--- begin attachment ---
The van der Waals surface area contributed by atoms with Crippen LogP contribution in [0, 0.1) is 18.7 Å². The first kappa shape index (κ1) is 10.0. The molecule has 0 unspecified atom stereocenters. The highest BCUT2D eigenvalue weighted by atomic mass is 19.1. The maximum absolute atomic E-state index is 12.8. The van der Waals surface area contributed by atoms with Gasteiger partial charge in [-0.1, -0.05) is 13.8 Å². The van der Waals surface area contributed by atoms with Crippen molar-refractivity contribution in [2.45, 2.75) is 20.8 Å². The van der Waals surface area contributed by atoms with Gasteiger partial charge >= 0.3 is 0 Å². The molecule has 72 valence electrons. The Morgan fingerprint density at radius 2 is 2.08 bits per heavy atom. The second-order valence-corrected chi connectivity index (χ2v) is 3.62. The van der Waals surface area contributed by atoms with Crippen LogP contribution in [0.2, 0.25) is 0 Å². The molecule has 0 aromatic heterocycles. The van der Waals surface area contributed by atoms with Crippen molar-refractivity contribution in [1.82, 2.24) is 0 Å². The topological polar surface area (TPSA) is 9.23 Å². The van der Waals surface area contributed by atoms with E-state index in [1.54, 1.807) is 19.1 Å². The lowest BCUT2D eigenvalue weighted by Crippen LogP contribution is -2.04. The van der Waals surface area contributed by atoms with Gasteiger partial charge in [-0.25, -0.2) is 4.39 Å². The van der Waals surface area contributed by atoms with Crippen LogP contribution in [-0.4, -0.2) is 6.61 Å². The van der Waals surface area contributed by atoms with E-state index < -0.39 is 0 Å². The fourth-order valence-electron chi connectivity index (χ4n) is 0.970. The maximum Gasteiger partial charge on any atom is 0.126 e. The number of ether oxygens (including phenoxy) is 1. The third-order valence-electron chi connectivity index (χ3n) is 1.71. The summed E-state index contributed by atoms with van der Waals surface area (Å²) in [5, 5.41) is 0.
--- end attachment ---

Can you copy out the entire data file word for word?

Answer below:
The van der Waals surface area contributed by atoms with Crippen LogP contribution in [0, 0.1) is 18.7 Å². The first kappa shape index (κ1) is 10.0. The molecule has 0 unspecified atom stereocenters. The highest BCUT2D eigenvalue weighted by atomic mass is 19.1. The maximum absolute atomic E-state index is 12.8. The van der Waals surface area contributed by atoms with Gasteiger partial charge in [-0.1, -0.05) is 13.8 Å². The van der Waals surface area contributed by atoms with Crippen molar-refractivity contribution in [2.45, 2.75) is 20.8 Å². The van der Waals surface area contributed by atoms with Gasteiger partial charge >= 0.3 is 0 Å². The molecule has 72 valence electrons. The Morgan fingerprint density at radius 2 is 2.08 bits per heavy atom. The second-order valence-corrected chi connectivity index (χ2v) is 3.62. The van der Waals surface area contributed by atoms with Crippen LogP contribution in [0.2, 0.25) is 0 Å². The molecule has 0 aromatic heterocycles. The van der Waals surface area contributed by atoms with Crippen molar-refractivity contribution in [1.82, 2.24) is 0 Å². The topological polar surface area (TPSA) is 9.23 Å². The van der Waals surface area contributed by atoms with E-state index in [1.54, 1.807) is 19.1 Å². The lowest BCUT2D eigenvalue weighted by Crippen LogP contribution is -2.04. The van der Waals surface area contributed by atoms with Gasteiger partial charge in [-0.25, -0.2) is 4.39 Å². The van der Waals surface area contributed by atoms with Crippen LogP contribution in [-0.4, -0.2) is 6.61 Å². The van der Waals surface area contributed by atoms with E-state index < -0.39 is 0 Å². The fourth-order valence-electron chi connectivity index (χ4n) is 0.970. The maximum Gasteiger partial charge on any atom is 0.126 e. The number of ether oxygens (including phenoxy) is 1. The third-order valence-electron chi connectivity index (χ3n) is 1.71. The summed E-state index contributed by atoms with van der Waals surface area (Å²) in [5, 5.41) is 0.